What Test Environments do you need? Dev, Test, Staging?

by David Berclaz // Last updated on June 10, 2024  

Types Of Test Environments: Dev, Test, Staging, Production

Agile Software Development methodologies have enabled software companies to release their software more frequently. Unfortunately, this urge to come fast into the market has put the need to test applications almost continuously.

Have you ever thought about how software development companies set up test environments? How many types of test environments may exist? How do they handle all these various environments? Test environment setup introduces many new struggles. For example, creating a scrambled replica of a full production environment is often complicated, and building it manually requires a lot of time and effort from the DevOps or testing engineer.

This post underlines the different types of test environments and throws light on the best practices to follow. The second part discusses how to efficiently manage your test environments, so that you can make sure everybody in your organization is at the same page, and avoid painful utilization conflicts...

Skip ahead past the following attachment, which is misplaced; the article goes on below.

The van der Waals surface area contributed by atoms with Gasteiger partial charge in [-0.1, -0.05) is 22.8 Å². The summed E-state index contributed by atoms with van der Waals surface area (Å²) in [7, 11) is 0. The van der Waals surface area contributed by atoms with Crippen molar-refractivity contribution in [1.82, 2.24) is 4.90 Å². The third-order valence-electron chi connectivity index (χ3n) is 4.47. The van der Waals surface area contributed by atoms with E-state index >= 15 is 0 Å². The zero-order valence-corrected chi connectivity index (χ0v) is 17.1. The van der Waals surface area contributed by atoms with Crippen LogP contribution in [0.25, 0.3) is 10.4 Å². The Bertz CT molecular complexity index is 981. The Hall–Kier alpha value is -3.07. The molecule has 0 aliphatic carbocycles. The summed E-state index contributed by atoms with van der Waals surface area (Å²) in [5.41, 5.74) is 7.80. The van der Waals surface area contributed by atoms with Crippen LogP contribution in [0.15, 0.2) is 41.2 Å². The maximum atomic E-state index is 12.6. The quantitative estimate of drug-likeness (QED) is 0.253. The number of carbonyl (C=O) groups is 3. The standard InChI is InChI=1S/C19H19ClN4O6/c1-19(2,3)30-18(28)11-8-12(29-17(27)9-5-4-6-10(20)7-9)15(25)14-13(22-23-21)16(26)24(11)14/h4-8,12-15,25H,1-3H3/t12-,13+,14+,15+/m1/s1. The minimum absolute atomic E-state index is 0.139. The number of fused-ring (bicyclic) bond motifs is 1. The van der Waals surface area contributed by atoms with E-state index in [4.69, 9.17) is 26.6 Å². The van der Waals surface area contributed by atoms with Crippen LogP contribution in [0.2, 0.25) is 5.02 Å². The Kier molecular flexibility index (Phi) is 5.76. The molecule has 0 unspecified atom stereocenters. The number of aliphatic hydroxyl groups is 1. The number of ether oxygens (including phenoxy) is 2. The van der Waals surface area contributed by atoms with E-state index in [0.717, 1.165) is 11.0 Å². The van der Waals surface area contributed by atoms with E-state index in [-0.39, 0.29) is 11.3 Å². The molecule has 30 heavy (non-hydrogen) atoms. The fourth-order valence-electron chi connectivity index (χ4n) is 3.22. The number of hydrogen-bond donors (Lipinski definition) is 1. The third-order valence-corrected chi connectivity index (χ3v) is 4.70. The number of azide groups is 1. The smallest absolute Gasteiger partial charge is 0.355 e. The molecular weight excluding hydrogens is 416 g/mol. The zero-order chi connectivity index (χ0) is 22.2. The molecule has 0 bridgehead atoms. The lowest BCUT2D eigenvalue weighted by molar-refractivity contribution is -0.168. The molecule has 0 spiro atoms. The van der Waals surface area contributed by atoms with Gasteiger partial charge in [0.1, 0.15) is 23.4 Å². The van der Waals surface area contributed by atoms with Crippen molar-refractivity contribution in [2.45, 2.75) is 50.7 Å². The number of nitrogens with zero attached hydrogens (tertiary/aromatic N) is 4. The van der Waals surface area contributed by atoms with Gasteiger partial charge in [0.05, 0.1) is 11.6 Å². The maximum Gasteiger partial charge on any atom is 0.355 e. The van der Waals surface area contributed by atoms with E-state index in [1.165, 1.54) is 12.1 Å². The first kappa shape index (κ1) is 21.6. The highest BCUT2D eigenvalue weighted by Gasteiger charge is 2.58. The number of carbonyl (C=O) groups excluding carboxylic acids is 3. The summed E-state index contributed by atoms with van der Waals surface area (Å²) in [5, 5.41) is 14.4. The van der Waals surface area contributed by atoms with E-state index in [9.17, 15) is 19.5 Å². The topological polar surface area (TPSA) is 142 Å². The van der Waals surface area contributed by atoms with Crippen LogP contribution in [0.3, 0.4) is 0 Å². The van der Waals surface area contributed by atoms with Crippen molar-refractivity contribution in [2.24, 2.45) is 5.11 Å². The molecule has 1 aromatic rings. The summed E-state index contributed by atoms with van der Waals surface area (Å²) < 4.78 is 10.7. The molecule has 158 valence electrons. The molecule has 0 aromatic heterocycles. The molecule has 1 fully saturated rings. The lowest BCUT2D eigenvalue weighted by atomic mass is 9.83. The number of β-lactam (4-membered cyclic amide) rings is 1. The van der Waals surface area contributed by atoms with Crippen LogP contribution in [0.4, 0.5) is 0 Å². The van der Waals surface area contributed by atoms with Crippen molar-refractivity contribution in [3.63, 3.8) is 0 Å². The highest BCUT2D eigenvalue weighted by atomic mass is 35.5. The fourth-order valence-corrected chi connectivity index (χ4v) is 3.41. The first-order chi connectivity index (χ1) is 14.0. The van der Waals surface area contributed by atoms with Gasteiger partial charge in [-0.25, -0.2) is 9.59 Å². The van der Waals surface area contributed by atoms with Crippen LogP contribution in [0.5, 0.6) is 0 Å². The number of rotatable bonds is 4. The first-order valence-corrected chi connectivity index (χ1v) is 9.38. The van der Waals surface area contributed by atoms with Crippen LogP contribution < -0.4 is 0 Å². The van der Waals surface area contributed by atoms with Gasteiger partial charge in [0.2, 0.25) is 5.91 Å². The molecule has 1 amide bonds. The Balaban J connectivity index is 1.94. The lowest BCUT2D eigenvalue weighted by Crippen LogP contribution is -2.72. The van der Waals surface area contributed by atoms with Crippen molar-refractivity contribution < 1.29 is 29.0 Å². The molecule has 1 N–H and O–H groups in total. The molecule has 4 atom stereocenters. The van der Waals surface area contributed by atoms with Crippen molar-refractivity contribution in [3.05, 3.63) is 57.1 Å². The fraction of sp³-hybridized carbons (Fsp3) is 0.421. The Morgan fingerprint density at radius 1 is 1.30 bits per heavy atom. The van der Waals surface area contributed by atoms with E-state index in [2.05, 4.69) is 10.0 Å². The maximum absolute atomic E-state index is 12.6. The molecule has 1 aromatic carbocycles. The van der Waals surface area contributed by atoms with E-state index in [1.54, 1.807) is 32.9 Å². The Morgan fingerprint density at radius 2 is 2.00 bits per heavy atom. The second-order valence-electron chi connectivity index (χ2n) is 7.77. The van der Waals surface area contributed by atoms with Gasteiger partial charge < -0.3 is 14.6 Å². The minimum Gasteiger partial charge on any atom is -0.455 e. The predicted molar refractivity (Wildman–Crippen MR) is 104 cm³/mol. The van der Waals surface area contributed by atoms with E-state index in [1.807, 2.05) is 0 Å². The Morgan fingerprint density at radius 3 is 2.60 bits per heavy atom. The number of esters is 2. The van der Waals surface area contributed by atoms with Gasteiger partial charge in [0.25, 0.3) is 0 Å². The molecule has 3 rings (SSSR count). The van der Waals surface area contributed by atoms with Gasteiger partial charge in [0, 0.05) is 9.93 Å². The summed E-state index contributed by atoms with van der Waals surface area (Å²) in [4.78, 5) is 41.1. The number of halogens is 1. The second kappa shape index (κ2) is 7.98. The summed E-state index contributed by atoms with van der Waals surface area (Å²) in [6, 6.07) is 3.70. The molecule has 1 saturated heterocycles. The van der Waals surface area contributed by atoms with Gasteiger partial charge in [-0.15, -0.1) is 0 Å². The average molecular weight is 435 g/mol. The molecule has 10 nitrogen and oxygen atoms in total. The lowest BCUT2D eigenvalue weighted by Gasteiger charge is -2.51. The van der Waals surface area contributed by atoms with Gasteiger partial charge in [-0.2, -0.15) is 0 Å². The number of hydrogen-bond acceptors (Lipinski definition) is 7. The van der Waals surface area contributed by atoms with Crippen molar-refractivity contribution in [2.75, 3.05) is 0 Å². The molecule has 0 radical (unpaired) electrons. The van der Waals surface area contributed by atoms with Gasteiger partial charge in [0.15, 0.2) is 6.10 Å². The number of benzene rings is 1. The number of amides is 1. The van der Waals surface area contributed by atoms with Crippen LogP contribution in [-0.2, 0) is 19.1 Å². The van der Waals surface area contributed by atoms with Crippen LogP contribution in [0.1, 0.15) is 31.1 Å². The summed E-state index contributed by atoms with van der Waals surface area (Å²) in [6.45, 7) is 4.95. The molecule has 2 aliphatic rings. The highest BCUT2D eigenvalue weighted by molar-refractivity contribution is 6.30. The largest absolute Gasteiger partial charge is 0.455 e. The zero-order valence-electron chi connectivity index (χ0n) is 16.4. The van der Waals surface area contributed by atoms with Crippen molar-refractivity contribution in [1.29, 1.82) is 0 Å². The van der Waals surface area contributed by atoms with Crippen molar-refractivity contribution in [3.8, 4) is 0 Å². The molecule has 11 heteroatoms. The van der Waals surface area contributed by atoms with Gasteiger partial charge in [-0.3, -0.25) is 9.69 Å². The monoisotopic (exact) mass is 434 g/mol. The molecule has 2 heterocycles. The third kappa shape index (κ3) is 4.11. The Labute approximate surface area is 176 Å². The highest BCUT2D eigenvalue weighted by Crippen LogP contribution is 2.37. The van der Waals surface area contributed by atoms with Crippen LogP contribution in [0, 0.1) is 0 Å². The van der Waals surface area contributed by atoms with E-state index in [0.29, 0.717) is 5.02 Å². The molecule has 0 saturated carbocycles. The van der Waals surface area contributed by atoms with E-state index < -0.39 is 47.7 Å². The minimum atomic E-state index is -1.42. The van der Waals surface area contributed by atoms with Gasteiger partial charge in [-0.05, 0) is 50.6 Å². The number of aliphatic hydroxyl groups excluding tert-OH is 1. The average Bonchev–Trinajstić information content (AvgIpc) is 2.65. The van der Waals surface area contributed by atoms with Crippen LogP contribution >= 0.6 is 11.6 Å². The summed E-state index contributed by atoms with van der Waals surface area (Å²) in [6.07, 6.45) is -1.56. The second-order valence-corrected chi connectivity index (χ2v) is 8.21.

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What is Test Environment?

Test cases, once written, need an environment to run. This is called a test environment. It combines hardware, software, database, and network configurations to run tests. A test environment allows the testing team to run the test cases.

A perfectly configured test environment helps to check the quality of the developed features and reduces the risk of bugs slipping into production. Some key benefits of having various test environments provide the following benefits:

  • It offers the necessary setup to run different test cases like E2E, Integration, System, and Load and Performance tests.
  • It provides quick feedback about the functionality and quality of the developed AUT (Application Under Test).
  • It helps to separate the development and testing activities to avoid conflict in executing different testing types.